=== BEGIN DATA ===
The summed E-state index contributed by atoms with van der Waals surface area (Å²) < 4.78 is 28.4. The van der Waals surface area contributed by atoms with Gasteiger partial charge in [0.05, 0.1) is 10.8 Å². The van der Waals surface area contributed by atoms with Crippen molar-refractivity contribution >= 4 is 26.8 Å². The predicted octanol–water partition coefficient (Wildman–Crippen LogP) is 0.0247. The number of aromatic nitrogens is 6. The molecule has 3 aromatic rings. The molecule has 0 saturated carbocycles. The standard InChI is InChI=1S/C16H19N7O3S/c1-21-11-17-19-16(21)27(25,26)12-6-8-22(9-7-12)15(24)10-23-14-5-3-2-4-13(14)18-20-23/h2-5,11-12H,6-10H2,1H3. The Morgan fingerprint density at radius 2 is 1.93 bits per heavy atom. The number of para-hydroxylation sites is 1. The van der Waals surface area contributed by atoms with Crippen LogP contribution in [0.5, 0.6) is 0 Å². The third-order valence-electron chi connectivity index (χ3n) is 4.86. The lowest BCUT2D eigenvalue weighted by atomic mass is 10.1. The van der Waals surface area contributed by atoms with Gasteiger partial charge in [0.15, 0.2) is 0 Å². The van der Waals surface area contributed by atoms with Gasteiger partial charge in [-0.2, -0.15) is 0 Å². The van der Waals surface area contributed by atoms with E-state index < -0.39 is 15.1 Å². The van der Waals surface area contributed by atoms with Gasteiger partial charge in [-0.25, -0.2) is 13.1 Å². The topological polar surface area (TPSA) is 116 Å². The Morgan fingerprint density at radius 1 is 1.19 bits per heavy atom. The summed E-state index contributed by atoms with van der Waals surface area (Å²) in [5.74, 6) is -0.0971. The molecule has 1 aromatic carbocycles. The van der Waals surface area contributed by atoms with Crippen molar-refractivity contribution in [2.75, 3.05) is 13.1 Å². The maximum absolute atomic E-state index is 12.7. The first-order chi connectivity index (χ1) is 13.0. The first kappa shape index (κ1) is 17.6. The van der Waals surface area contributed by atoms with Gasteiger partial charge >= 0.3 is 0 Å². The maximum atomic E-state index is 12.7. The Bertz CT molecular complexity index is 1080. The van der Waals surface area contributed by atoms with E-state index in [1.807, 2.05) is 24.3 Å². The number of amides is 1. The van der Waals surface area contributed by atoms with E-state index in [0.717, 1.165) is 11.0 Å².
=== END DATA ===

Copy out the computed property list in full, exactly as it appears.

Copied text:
The summed E-state index contributed by atoms with van der Waals surface area (Å²) < 4.78 is 28.4. The van der Waals surface area contributed by atoms with Gasteiger partial charge in [0.05, 0.1) is 10.8 Å². The van der Waals surface area contributed by atoms with Crippen molar-refractivity contribution >= 4 is 26.8 Å². The predicted octanol–water partition coefficient (Wildman–Crippen LogP) is 0.0247. The number of aromatic nitrogens is 6. The molecule has 3 aromatic rings. The molecule has 0 saturated carbocycles. The standard InChI is InChI=1S/C16H19N7O3S/c1-21-11-17-19-16(21)27(25,26)12-6-8-22(9-7-12)15(24)10-23-14-5-3-2-4-13(14)18-20-23/h2-5,11-12H,6-10H2,1H3. The Morgan fingerprint density at radius 2 is 1.93 bits per heavy atom. The number of para-hydroxylation sites is 1. The van der Waals surface area contributed by atoms with Crippen LogP contribution in [0.5, 0.6) is 0 Å². The third-order valence-electron chi connectivity index (χ3n) is 4.86. The lowest BCUT2D eigenvalue weighted by atomic mass is 10.1. The van der Waals surface area contributed by atoms with Gasteiger partial charge in [0.15, 0.2) is 0 Å². The van der Waals surface area contributed by atoms with Gasteiger partial charge in [-0.2, -0.15) is 0 Å². The van der Waals surface area contributed by atoms with E-state index < -0.39 is 15.1 Å². The van der Waals surface area contributed by atoms with Gasteiger partial charge in [-0.25, -0.2) is 13.1 Å². The topological polar surface area (TPSA) is 116 Å². The Morgan fingerprint density at radius 1 is 1.19 bits per heavy atom. The summed E-state index contributed by atoms with van der Waals surface area (Å²) in [5.74, 6) is -0.0971. The molecule has 1 aromatic carbocycles. The van der Waals surface area contributed by atoms with Crippen molar-refractivity contribution in [2.75, 3.05) is 13.1 Å². The maximum absolute atomic E-state index is 12.7. The first-order chi connectivity index (χ1) is 13.0. The first kappa shape index (κ1) is 17.6. The van der Waals surface area contributed by atoms with Gasteiger partial charge >= 0.3 is 0 Å². The maximum atomic E-state index is 12.7. The Bertz CT molecular complexity index is 1080. The van der Waals surface area contributed by atoms with E-state index in [1.807, 2.05) is 24.3 Å². The number of amides is 1. The van der Waals surface area contributed by atoms with E-state index in [0.717, 1.165) is 11.0 Å².